“The whole plan is to change this from a monoculture farm to a polyculture farm,” said Smith, while walking through his apple, persimmon, and avocado “deserts,” where he is now experimenting with interstitial plantings of lemon, lime, ginger, cardamom, kiwi, figs, mulberry, and even Jay Ruskey’s coffee. On the hillside, they’re stumping 60-foot-tall avocado trees to bring the canopy down but using the chopped wood on the slopes to make basins to collect water and nutrients, a job aided by the pumpkins sprouting there, as well. And in the apple orchard, which was decimated by moths last year, they’re using corrugated cardboard and wasps — not pesticides — to fight back.
“We are making sacrifices up front for the benefit of the long-term system,” said Smith of the patience required for these systems to thrive, as opposed to just dumping nutrients into the soil to maximize crops and profits. “When you do these plantings, the way they are supposed to be done and create a food forest, everything works in unison.” Most of all, they want to share what they’re learning, offering permaculture classes, including a four-week intensive course that begins this week.
Then there are the pigs, nearly 30 of them at last count, huddled near the new solar panels and water well, all nourished from the leftover barley mash the farm gets from Island Brewing Company and Ventura Spirits. They’re now for sale to restaurants and private households as well as chopped into smaller cuts that are sold to members of The Piggery program, which people pick up monthly, much like the cheese program.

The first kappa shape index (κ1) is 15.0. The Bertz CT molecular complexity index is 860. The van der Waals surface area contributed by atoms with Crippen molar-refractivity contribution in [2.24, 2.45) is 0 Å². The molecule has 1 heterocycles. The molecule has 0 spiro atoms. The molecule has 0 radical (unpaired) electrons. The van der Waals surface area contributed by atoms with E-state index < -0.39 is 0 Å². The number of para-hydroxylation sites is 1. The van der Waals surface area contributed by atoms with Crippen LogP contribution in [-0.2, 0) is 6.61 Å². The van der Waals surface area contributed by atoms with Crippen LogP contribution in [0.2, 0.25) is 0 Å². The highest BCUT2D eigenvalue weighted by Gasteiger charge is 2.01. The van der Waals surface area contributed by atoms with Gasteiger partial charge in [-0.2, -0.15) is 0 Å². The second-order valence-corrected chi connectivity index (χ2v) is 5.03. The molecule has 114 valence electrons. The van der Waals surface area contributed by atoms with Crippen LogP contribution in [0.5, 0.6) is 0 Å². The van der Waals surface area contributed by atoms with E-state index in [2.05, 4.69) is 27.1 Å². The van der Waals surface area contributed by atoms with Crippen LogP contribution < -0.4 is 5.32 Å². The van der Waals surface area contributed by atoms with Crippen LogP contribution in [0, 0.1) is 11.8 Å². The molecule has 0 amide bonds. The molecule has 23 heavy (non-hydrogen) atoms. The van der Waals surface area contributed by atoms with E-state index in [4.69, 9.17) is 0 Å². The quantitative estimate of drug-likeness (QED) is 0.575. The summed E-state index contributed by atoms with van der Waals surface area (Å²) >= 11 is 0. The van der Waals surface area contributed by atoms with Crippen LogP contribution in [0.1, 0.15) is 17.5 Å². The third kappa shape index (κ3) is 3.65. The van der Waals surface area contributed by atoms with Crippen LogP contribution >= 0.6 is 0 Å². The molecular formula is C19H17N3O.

As for the creamery, which is managed by Brush’s niece Makaila Harvan-Thompson, it continues to thrive, as the crew received a “great response” during the California Artisan Cheese Festival in Petaluma. “We were really excited to be playing with the big boys,” said Smith. “Cheeseheads from all around loved our stuff.” They continue to search for a few milk animals of their own — and, perhaps harder to find, someone to milk them twice a day — but will then have to navigate the almost prohibitively strict federal dairy rules.
Perhaps then, Smith and company will be able to sit back at the end of the day, sip on some handmade persimmon brandy (now made from their trees by Ventura Spirits), and eat a homegrown fig wrapped in bacon that they cured and stuffed with cheese made from cows they raised.
Good Land Organics: Conquering the Coffee Bean
Who: Jay and Kristen Ruskey, 7-year-old daughter Kasurina, and 4-year-old twins Aiden and Sean.
What: Coffee, finger/caviar limes, and dragon fruit, amid avocado and cherimoya orchards.
Where: Forty acres in the foothills off Farren Road on the cusp of western Goleta and the Gaviota Coast.
When: Jay’s parents bought the property in 1989.